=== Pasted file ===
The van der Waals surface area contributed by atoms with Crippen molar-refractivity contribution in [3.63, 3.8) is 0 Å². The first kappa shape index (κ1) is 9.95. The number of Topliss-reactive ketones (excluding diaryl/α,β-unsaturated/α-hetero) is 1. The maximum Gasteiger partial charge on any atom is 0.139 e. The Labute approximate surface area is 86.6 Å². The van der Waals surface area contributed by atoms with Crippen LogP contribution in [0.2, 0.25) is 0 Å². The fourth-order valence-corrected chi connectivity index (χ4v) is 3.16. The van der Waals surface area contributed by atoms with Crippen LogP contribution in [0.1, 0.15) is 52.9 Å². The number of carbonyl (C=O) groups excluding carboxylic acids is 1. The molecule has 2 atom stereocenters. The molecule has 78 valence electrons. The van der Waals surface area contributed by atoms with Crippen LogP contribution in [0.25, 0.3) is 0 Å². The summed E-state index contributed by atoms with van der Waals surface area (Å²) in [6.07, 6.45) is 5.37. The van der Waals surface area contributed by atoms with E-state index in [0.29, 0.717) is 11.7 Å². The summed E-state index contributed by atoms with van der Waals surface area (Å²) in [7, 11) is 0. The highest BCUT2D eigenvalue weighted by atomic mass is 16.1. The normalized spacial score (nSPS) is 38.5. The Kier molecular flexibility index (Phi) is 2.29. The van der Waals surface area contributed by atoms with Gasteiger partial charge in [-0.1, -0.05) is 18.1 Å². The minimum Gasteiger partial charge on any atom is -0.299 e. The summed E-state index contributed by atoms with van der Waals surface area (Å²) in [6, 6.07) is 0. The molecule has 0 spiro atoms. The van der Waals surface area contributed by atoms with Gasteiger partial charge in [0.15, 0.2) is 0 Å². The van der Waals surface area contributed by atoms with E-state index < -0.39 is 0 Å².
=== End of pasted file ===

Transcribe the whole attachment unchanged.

The van der Waals surface area contributed by atoms with Crippen molar-refractivity contribution in [3.63, 3.8) is 0 Å². The first kappa shape index (κ1) is 9.95. The number of Topliss-reactive ketones (excluding diaryl/α,β-unsaturated/α-hetero) is 1. The maximum Gasteiger partial charge on any atom is 0.139 e. The Labute approximate surface area is 86.6 Å². The van der Waals surface area contributed by atoms with Crippen LogP contribution in [0.2, 0.25) is 0 Å². The fourth-order valence-corrected chi connectivity index (χ4v) is 3.16. The van der Waals surface area contributed by atoms with Crippen LogP contribution in [0.1, 0.15) is 52.9 Å². The number of carbonyl (C=O) groups excluding carboxylic acids is 1. The molecule has 2 atom stereocenters. The molecule has 78 valence electrons. The van der Waals surface area contributed by atoms with Crippen LogP contribution in [0.25, 0.3) is 0 Å². The summed E-state index contributed by atoms with van der Waals surface area (Å²) in [6.07, 6.45) is 5.37. The van der Waals surface area contributed by atoms with E-state index in [0.29, 0.717) is 11.7 Å². The summed E-state index contributed by atoms with van der Waals surface area (Å²) in [7, 11) is 0. The highest BCUT2D eigenvalue weighted by atomic mass is 16.1. The normalized spacial score (nSPS) is 38.5. The Kier molecular flexibility index (Phi) is 2.29. The van der Waals surface area contributed by atoms with Gasteiger partial charge in [-0.1, -0.05) is 18.1 Å². The minimum Gasteiger partial charge on any atom is -0.299 e. The summed E-state index contributed by atoms with van der Waals surface area (Å²) in [6, 6.07) is 0. The molecule has 0 spiro atoms. The van der Waals surface area contributed by atoms with Gasteiger partial charge in [0.15, 0.2) is 0 Å². The van der Waals surface area contributed by atoms with E-state index < -0.39 is 0 Å².